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Thread: Heartwrenching News Story

  1. #41
    Quote Originally Posted by RehabRhino
    So anytime anyone suffers - and who defines the level of suffering? - a contract is null and void? I appreciate the idealism but NO-ONE would offer healthcare insurance if that were the reality.

    I agree that the actions of sticking to the letter of the contract were not compassionate, it's why I agreed with the alternative compassionate route.
    Yes. If not nullified, at least negotiable. And it is simple to understand suffering if we measure our actions according to benefit and harm. For instance: Who benefits more from $400,000? An impoverished family with mounting medical bills, or a billion dollar profit corporation? Who suffers more from the loss of that $400,000?

    And I agree that the culprit in this case is, in part, the profit based, privatized healthcare in the United States. Healthcare is a human right, one we sadly deny to those who need it most and reward to those fortunate few who horde the world's wealth.

    What good are we as a civilization if, even in this age of great prosperity, we remain so unwilling to care for the least among us?
    "I'm lost. I'm no guide, but I'm by your side." - Pearl Jam

    "It decomposes, mendicant, therefore, truly, one calls this the world." -- Loka Sutta

  2. #42
    Quote Originally Posted by Saorsa
    What good are we as a civilization if, even in this age of great prosperity, we remain so unwilling to care for the least among us?
    I agree. I'd rather live in that world, I just don't.
    C5/6 incomplete

    "I assume you all have guns and crack....."

  3. #43
    Quote Originally Posted by RehabRhino
    So anytime anyone suffers - and who defines the level of suffering? - a contract is null and void?
    No, but some contracts should be rewritten with at least some of the focus shifted away from sheer profit margins to include a more ethical view of the community in general.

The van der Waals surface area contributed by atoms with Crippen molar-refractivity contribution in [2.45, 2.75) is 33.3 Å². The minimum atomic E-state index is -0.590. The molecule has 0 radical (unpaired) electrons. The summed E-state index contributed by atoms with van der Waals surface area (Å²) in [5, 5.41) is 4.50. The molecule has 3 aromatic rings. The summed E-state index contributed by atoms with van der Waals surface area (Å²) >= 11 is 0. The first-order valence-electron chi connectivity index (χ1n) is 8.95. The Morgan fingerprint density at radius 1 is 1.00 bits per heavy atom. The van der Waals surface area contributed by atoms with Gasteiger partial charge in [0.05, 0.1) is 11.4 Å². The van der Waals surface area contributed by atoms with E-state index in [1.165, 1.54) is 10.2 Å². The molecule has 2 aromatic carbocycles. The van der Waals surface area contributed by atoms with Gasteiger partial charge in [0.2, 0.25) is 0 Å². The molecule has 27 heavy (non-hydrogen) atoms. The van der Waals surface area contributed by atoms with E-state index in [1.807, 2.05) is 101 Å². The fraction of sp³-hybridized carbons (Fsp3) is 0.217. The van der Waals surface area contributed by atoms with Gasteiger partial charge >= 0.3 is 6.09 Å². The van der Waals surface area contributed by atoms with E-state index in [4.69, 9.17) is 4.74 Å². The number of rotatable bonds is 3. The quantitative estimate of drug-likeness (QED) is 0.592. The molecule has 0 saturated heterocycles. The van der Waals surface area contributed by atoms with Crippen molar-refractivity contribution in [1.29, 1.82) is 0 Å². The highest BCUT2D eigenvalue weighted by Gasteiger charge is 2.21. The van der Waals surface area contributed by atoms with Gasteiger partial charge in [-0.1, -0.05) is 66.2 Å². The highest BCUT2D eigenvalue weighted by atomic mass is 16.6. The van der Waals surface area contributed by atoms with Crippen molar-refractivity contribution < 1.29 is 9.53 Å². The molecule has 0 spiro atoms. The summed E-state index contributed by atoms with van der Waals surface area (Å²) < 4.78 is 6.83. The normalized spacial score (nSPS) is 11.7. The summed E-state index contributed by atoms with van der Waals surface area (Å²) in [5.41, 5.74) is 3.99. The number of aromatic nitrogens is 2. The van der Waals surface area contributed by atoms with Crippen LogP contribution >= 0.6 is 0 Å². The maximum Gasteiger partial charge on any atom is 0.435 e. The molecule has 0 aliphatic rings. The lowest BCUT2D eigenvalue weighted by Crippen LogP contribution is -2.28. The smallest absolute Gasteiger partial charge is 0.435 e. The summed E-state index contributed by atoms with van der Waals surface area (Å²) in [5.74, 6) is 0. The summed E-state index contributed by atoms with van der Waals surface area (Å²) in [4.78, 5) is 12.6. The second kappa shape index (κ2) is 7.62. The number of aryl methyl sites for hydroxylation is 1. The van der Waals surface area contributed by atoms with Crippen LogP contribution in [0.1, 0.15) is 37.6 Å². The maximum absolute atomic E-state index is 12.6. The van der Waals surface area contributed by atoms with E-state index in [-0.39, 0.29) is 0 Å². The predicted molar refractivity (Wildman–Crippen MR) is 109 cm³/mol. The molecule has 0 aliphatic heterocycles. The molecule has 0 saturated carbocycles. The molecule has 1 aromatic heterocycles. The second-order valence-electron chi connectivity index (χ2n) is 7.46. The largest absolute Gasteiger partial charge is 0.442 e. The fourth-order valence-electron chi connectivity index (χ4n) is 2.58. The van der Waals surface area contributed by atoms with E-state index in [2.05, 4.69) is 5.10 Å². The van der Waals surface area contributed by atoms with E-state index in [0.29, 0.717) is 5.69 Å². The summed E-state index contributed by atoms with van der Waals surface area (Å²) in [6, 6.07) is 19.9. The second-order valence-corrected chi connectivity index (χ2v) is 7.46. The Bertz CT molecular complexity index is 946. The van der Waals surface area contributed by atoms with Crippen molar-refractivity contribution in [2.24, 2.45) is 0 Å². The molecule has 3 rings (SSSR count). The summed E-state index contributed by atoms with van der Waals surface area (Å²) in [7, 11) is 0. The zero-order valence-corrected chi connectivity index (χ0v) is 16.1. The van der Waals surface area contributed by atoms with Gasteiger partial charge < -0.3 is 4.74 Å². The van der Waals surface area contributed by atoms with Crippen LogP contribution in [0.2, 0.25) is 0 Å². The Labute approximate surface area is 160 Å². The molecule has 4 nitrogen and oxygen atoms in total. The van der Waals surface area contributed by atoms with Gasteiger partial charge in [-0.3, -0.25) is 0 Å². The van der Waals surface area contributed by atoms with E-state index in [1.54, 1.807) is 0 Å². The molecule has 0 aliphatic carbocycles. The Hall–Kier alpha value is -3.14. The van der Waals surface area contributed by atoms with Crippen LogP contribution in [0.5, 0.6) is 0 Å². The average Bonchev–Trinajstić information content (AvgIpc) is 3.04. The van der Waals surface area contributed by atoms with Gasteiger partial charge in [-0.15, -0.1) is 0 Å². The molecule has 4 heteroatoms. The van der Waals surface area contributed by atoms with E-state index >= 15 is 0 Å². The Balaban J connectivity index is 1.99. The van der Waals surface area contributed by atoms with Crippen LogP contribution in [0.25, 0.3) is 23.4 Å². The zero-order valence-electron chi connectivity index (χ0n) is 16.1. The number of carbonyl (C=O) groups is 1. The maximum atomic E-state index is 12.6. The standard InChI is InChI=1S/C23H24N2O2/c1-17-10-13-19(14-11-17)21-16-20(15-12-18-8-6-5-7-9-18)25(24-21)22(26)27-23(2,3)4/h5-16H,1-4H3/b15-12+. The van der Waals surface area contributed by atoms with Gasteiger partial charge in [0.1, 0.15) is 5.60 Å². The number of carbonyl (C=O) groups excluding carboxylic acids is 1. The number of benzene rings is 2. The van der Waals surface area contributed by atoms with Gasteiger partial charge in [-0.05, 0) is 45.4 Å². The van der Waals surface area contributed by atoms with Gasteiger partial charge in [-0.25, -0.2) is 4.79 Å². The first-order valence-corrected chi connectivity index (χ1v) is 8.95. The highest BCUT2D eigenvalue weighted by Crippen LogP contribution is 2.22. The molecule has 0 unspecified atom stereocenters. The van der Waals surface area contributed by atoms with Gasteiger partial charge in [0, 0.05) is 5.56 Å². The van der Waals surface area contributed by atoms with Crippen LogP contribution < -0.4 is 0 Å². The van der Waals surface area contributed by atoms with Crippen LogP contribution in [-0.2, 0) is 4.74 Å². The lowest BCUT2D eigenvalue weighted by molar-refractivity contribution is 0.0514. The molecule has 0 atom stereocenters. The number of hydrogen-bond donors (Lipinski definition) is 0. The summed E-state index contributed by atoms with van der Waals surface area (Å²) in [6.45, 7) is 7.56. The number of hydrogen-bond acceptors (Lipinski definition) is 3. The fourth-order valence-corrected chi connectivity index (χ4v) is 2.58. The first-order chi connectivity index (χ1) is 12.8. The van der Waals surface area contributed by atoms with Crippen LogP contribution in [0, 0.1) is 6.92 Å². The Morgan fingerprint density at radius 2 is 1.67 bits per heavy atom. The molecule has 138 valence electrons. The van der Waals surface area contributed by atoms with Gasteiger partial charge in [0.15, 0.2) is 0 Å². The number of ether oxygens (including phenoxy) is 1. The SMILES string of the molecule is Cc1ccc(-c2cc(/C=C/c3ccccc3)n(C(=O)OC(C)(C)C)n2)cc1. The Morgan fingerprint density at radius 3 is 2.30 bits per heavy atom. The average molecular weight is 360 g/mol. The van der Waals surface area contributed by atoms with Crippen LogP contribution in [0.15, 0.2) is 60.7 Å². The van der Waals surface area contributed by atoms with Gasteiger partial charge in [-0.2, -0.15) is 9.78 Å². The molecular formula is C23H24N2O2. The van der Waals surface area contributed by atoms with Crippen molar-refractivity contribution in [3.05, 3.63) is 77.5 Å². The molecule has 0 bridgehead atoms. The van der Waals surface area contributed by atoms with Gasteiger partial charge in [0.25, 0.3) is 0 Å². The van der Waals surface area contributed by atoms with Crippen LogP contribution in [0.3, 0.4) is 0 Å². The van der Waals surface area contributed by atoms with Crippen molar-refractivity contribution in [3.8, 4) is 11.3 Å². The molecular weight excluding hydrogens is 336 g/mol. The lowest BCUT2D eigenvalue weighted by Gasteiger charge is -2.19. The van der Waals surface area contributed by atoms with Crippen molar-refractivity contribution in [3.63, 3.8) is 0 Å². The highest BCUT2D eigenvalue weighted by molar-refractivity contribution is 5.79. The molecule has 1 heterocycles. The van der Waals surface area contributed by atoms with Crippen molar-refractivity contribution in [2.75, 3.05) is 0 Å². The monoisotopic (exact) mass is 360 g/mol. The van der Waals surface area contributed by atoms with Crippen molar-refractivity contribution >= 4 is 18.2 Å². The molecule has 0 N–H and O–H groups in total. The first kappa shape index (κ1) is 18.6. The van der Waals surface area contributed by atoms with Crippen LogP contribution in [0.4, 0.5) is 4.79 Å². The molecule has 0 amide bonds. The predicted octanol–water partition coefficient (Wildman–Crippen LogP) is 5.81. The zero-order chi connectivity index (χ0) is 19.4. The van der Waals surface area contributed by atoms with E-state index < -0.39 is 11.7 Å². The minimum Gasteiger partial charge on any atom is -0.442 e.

There is nothing wrong with people making a profit and there is nothing wrong with some making substantial profits, it just shouldn't be to the direct detriment of others. And, obviously, that line is one open for discussion, but to prove the point, I would use an extreme example. Slave labor is always wrong. One person or group should not be allowed to profit off the very lives of others.

    I'm not claiming that Wal-Mart is quite that bad, but I do firmly believe that the way they treat their employees and how they approach doing business in various communities needs to be seriously reevaluated.

    C.

  4. #44
    Quote Originally Posted by Tiger Racing
    No, but some contracts should be rewritten with at least some of the focus shifted away from sheer profit margins to include a more ethical view of the community in general.

    There is nothing wrong with people making a profit and there is nothing wrong with some making substantial profits, it just shouldn't be to the direct detriment of others. And, obviously, that line is one open for discussion, but to prove the point, I would use an extreme example. Slave labor is always wrong. One person or group should not be allowed to profit off the very lives of others.

    I'm not claiming that Wal-Mart is quite that bad, but I do firmly believe that the way they treat their employees and how they approach doing business in various communities needs to be seriously reevaluated.

    C.
    I completely agree. I'm not supporting Wal-Mart per se, just pointing out the legal issues with ignoring or completely changing a contract retrospectively.

    Going forward, I hope this case does make Wal-Mart re-evaluate.
    C5/6 incomplete

    "I assume you all have guns and crack....."

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